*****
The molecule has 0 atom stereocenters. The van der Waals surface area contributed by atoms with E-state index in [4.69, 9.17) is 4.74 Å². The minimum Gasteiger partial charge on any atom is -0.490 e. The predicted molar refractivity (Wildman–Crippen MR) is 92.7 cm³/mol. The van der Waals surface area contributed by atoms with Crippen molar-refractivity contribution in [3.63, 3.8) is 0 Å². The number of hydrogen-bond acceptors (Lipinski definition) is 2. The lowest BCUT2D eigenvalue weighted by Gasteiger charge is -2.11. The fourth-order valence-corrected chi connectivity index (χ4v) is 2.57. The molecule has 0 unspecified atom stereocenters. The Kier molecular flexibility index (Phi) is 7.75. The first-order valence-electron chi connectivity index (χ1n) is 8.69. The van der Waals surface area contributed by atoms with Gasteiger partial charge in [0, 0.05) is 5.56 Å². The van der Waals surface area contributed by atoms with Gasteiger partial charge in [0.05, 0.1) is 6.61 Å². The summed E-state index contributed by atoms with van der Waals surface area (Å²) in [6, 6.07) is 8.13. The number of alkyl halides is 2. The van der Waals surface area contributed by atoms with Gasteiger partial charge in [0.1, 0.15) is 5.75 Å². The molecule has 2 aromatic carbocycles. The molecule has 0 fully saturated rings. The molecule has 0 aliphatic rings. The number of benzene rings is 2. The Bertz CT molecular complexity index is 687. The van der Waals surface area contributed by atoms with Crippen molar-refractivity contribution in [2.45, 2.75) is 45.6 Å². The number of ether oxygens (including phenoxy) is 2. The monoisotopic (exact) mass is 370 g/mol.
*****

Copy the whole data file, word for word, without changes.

The molecule has 0 atom stereocenters. The van der Waals surface area contributed by atoms with E-state index in [4.69, 9.17) is 4.74 Å². The minimum Gasteiger partial charge on any atom is -0.490 e. The predicted molar refractivity (Wildman–Crippen MR) is 92.7 cm³/mol. The van der Waals surface area contributed by atoms with Crippen molar-refractivity contribution in [3.63, 3.8) is 0 Å². The number of hydrogen-bond acceptors (Lipinski definition) is 2. The lowest BCUT2D eigenvalue weighted by Gasteiger charge is -2.11. The fourth-order valence-corrected chi connectivity index (χ4v) is 2.57. The molecule has 0 unspecified atom stereocenters. The Kier molecular flexibility index (Phi) is 7.75. The first-order valence-electron chi connectivity index (χ1n) is 8.69. The van der Waals surface area contributed by atoms with Gasteiger partial charge in [0, 0.05) is 5.56 Å². The van der Waals surface area contributed by atoms with Gasteiger partial charge in [0.05, 0.1) is 6.61 Å². The summed E-state index contributed by atoms with van der Waals surface area (Å²) in [6, 6.07) is 8.13. The number of alkyl halides is 2. The van der Waals surface area contributed by atoms with Gasteiger partial charge in [0.1, 0.15) is 5.75 Å². The molecule has 2 aromatic carbocycles. The molecule has 0 fully saturated rings. The molecule has 0 aliphatic rings. The number of benzene rings is 2. The Bertz CT molecular complexity index is 687. The van der Waals surface area contributed by atoms with Crippen molar-refractivity contribution in [2.45, 2.75) is 45.6 Å². The number of ether oxygens (including phenoxy) is 2. The monoisotopic (exact) mass is 370 g/mol.